In this exhibition curated by Helen Adkins the focus is for the first time on the montages. The selection of some 50 montages and 30 photographs is chosen from the estate of the artist in Paris and Cambridge, the collection of the Berlinische Galerie, and other collections.
Text and Image Credits: Berlinische Galerie, Berlin
Thursday, 5 February 2009
Modernism, Cultural Exchange and Transnationality: The Second Conference of the Modernist Magazines Project
Venue: Sussex, 15-17 July 2009
Key Note Speakers: Mark Morrisson (Penn State University, author of The Public Face of Modernism: Little Magazines, Audiences and Reception, 1905 -1920), Tim Benson (Rifkind Center, LA County Museum of Modern Art, editor of Central European Avant-Gardes: Exchange and Transformation 1910-1930)
More Information: Conference Folder [pdf].
The interest in much current critical debate in questions of national and transnational identities has helped restore and enliven the conception of modernism and the avant-garde as twin international formations across the arts. Magazines were instrumental in publicizing the new movements and frequently did so, singly or in the company of others, with an ambition to intervene in the public or international sphere.
The second conference of the Modernist Magazines Project invites proposals for papers which explore the role magazines have played in the broad networks of modernist art, ideas and politics in shaping and re-articulating regional, national, and cross-national identities. The conference will concentrate on but not be limited to the period 1880-1960 in Britain, Europe and the USA. Papers which fall outside these parameters but illuminate the conference themes are welcome.
The conference will be held at the University of Sussex from 15th to 17th July 2009. The deadline for the submission of proposals (200-250 words) is the 15th February 2009. Proposals for papers should be sent to: Christian Weikop(email@example.com), Dr Christian Weikop, School of Humanities, Arts B229 University of Sussex, Falmer Brighton BN1 9QN.
Monday, 2 February 2009
Gemeentemuseum Den Haag
31 January 2009 - 10 May 2009
The exhibition, a cooperation of the Gemeentemuseum Den Haag and the Leopold Museum in Vienna, is accompanied by a fully illustrated catalogue authored by Anna Auer, Thomas Richter and others.
While Christian Schad's (1894-1982)famous key works that show his decisive contribution to New Objectivity are a chief focus of the exhibition, his early work that was influenced by Cubism and Dadaism will play an equally significant role as the more abstract ones he produced in the 1950s. His multifaceted graphic oeuvre bears witness to an artist who delighted in experimentation until the very end and who was highly skilled in numerous techniques and who repeatedly tread new territory, as his Schadographs and Resopal pictures show.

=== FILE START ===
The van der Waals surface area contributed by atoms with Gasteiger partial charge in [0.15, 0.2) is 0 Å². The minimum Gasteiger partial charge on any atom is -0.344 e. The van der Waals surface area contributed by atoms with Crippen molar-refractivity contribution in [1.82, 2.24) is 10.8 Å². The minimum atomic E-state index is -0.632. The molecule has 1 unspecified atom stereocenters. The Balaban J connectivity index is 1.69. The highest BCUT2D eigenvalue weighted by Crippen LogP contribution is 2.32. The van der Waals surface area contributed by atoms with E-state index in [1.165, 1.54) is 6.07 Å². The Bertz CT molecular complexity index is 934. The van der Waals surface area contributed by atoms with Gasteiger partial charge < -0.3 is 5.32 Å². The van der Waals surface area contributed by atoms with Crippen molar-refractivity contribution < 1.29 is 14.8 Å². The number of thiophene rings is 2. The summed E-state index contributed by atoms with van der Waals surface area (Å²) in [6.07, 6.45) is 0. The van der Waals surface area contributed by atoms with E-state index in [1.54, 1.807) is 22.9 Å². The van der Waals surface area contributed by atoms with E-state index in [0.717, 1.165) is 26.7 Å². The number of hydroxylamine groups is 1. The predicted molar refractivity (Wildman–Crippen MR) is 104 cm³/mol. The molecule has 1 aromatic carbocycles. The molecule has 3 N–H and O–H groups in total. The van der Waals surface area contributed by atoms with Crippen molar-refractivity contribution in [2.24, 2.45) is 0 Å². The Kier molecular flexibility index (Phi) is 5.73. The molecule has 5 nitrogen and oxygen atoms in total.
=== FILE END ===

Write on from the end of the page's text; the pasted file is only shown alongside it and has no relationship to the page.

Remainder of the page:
A comparison with the works of younger proponents of this artistic concept will inspire a re-evaluation of his often underestimated late work in which he returned to Realism in the 1970s: in addition to the realistic painting mastered by Schad, alienated, symbolic elements appear especially in the works from the 1960s and the 1970s. In parallel to works reflecting international art movements of the day such as Pop Art or -Fantastic Realism-, his late works from the 1960s show that the artist, now over seventy years of age, was still very much in tune with the times, indeed even a model for an emerging new generation.
On the exhibition's structure:
1. Cubist, Dadaist and Expressionist early works
Influenced by the expressionist paintings of Oskar Kokoschka, Wassily Kandinsky and Robert Delaunay - which he had seen before 1914 during his years at art school in Munich - Christian Schad produced his first expressionist paintings during a journey to Volendam in 1914. When the First World War broke out in the same year, he was forced to go back to Germany. He first immigrated to Zurich in 1915, where he received key impulses from the lawyer and writer Walter Serner. In October 1915, the two of them published the first issue of their magazine Sirius, which Schad illustrated. Serner introduced him to the Zurich Dadaists around the Cabaret Voltaire, Hugo Ball and Hans Arp, amongst others. Schad's paintings from his Zurich days are grisaille-like and influenced by Cubo-Futurism. They are very often set in cafe's and cabarets; the portrait of Diseuse Marietta is a milestone in his artistic development due to his use of not just colour but also text.